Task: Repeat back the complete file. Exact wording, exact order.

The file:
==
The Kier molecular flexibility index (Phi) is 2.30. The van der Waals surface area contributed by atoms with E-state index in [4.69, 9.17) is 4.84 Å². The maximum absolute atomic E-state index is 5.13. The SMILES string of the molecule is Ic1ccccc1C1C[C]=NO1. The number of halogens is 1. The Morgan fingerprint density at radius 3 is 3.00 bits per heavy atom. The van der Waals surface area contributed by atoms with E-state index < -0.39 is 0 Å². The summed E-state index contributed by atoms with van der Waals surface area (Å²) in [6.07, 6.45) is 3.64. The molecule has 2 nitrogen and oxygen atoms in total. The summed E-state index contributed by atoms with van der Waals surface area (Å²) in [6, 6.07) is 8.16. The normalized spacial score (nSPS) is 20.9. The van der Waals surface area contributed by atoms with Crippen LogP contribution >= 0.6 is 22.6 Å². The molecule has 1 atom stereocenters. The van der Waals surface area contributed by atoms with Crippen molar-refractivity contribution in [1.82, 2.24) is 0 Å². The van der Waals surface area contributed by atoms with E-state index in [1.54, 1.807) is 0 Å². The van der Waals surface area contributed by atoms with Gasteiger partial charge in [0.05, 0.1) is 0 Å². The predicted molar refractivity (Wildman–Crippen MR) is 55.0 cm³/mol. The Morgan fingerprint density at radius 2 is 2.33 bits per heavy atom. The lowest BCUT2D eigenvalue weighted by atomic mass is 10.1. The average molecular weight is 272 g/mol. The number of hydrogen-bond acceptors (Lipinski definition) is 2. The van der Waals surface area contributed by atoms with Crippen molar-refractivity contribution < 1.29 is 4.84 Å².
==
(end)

The Kier molecular flexibility index (Phi) is 2.30. The van der Waals surface area contributed by atoms with E-state index in [4.69, 9.17) is 4.84 Å². The maximum absolute atomic E-state index is 5.13. The SMILES string of the molecule is Ic1ccccc1C1C[C]=NO1. The number of halogens is 1. The Morgan fingerprint density at radius 3 is 3.00 bits per heavy atom. The van der Waals surface area contributed by atoms with E-state index < -0.39 is 0 Å². The summed E-state index contributed by atoms with van der Waals surface area (Å²) in [6.07, 6.45) is 3.64. The molecule has 2 nitrogen and oxygen atoms in total. The summed E-state index contributed by atoms with van der Waals surface area (Å²) in [6, 6.07) is 8.16. The normalized spacial score (nSPS) is 20.9. The van der Waals surface area contributed by atoms with Crippen LogP contribution >= 0.6 is 22.6 Å². The molecule has 1 atom stereocenters. The van der Waals surface area contributed by atoms with Crippen molar-refractivity contribution in [1.82, 2.24) is 0 Å². The van der Waals surface area contributed by atoms with E-state index in [1.54, 1.807) is 0 Å². The van der Waals surface area contributed by atoms with Gasteiger partial charge in [0.05, 0.1) is 0 Å². The predicted molar refractivity (Wildman–Crippen MR) is 55.0 cm³/mol. The Morgan fingerprint density at radius 2 is 2.33 bits per heavy atom. The lowest BCUT2D eigenvalue weighted by atomic mass is 10.1. The average molecular weight is 272 g/mol. The number of hydrogen-bond acceptors (Lipinski definition) is 2. The van der Waals surface area contributed by atoms with Crippen molar-refractivity contribution < 1.29 is 4.84 Å².